Re: Epson R2400 inks density
Okay, if I'm reading this right, Clay's graphs show how UV
absorbence of one narrow spectral region varies as the amount of ink
varies, in other words the amount of ink is varied and the wavelength
(s) measured is constant. Alberto's show how UV absorbence varies
across wavelengths, holding the amount of ink constant. Yes?
On Apr 29, 2009, at 2:54 PM, Clay wrote:
My measurements were made with a 361-T, which supposedly measures
UV in the 380 nm range
On Apr 29, 2009, at 4:10 PM, Don Bryant wrote:
Thanks for posting this. I don't use a 2400 but I still find the
the analysis interesting.
I assume the values labeled on the vertical axis A represent the
density of the ink plus base density of the Pictorico substrate.
How were the patches measured? That is what instrument was used? I
fire up my UV densitometer and do the same with my printers. Since
plots extending across a broad spectrum in the 300 to 900 nm range
it's not likely you used a UV densitometer like the xRite 361T
which is what
I know Mark Nelson has graphs of UV ink density published in his
and Clay Harman has recently contributed some measurements with a
Epson printers, but I don't think those measure the same spectral
I also noted the 370 nm axis and I assume this is considered the
for the range of UV frequencies that alt processes tend to be most
From: Alberto Novo [mailto:email@example.com]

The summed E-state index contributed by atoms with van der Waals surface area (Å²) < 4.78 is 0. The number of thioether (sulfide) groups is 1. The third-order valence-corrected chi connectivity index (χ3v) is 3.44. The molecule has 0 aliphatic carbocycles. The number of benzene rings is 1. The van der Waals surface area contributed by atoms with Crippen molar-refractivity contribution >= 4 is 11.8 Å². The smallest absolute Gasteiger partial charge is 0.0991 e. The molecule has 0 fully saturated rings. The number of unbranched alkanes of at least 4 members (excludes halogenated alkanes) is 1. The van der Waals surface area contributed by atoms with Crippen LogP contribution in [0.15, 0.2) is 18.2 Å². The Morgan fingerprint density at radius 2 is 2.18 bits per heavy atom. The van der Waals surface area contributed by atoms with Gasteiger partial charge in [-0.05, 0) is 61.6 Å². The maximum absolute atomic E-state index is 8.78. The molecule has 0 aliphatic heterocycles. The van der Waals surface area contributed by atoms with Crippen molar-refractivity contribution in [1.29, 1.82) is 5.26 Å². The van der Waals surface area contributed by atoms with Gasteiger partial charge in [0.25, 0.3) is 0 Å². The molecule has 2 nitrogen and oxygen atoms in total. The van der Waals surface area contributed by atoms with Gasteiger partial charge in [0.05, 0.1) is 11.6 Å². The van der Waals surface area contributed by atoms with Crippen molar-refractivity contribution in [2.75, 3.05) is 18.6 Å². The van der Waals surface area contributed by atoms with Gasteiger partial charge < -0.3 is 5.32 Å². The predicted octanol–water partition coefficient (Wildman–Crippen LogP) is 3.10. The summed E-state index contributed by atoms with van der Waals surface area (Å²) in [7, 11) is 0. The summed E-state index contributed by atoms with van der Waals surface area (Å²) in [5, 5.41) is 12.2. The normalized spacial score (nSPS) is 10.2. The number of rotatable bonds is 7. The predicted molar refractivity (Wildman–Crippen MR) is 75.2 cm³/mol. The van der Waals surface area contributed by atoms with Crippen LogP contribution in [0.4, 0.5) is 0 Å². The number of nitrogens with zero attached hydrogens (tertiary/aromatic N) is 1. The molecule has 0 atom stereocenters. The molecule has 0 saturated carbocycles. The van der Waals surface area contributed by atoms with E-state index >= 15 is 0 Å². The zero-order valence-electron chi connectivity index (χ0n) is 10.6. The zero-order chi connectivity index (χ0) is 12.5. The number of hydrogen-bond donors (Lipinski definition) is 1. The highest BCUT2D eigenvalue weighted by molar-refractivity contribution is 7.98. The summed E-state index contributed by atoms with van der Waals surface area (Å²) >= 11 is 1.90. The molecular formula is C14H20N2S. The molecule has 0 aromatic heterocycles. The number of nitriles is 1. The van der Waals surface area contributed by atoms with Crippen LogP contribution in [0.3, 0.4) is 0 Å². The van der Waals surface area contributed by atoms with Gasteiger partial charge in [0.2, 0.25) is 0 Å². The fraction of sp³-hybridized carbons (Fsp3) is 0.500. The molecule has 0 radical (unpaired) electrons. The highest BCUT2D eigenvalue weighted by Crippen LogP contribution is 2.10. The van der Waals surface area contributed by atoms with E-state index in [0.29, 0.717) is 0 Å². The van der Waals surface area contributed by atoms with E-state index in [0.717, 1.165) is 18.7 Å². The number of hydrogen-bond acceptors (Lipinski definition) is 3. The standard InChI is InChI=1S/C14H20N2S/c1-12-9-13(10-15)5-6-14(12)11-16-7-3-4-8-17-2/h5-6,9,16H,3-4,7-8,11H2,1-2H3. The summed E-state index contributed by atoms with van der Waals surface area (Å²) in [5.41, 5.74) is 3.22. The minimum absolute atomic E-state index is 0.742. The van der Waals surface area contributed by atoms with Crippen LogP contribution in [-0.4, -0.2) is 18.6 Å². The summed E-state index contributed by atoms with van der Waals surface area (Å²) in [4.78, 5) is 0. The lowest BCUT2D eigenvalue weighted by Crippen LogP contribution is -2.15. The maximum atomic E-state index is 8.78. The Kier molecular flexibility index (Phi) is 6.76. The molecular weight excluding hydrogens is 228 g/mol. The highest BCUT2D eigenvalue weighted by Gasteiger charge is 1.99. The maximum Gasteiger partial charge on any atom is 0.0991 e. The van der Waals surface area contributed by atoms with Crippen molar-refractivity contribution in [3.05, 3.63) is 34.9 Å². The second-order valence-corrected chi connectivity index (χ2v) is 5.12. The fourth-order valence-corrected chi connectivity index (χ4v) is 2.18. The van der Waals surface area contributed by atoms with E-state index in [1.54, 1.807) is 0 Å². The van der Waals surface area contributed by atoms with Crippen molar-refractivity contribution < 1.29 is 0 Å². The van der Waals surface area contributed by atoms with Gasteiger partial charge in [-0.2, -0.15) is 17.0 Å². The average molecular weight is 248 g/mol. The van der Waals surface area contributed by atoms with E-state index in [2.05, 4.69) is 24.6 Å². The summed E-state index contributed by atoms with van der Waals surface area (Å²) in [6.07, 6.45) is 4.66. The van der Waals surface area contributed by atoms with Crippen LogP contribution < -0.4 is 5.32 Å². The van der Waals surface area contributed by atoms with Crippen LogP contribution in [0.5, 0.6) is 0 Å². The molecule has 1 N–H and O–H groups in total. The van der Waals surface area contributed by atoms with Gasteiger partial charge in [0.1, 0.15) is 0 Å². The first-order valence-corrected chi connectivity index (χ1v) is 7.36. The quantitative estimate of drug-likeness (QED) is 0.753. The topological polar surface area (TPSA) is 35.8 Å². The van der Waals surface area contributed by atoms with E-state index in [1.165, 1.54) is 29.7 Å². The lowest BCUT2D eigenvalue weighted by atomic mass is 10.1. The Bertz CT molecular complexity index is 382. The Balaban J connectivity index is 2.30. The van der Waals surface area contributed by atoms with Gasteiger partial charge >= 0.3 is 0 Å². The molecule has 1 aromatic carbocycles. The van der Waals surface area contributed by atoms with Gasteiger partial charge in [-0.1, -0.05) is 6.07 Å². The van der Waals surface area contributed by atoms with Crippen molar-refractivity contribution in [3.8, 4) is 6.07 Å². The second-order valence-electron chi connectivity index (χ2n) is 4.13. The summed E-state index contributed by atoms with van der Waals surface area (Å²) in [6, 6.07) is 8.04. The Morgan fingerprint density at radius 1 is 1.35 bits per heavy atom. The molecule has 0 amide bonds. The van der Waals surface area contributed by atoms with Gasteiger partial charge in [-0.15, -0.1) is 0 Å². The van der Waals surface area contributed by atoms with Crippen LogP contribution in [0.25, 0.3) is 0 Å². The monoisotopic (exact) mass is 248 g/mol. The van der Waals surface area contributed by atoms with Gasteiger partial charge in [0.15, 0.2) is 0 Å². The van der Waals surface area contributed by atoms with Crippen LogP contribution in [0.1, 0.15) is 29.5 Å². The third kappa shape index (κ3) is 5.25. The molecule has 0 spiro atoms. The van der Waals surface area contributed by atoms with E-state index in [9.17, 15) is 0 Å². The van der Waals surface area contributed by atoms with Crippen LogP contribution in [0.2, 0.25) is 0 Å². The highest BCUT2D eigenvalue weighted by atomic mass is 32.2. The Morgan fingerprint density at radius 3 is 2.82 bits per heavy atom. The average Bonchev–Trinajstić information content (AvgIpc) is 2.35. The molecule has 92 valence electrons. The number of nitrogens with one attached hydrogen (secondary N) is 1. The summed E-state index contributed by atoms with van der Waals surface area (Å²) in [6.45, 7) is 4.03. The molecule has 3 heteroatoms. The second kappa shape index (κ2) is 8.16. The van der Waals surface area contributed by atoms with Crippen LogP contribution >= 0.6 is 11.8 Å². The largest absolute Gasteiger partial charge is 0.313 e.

Sent: Wednesday, April 29, 2009 4:52 PM
To: Alt-Photo Mailing List
Subject: Epson R2400 inks density
A week ago I gave to a friend of mine a print of YMCK and RGB
R2400 on Pictorico) for an analysis of their UV-VIS spectra, and
now I have
the results. The graphs are posted in
What can be seen is that in the 320-400 nm region (UVA), the
absorbance abruptly falls from about 3.6 at 400 nm to its minimum
440 nm (A=1.5).
The other inks have a neatly different behaviour, with an
when going from 400 to 320 nm. The most dramatic change happens
and cyan, which have an absorbance of about 0.75 @ 400 nm and
3.2 and 3 @ 420 nm.
The absorbance values of red, green and blue are not simply the
sum of the
primary (CMY) colors at a given wavelength, but can be roughly
if the sum is multiplied by 2/3 (see for example the curves of C,
B and G,
the last two being C+M and C+Y, in the 600-750 nm region).
Moreover, the absorption of 50% saturated color patches (i.e.
B=128 for a 50% Y), that one likely thinks they should have 50%
of the full strength ones, are three or four times lower (not
shown in the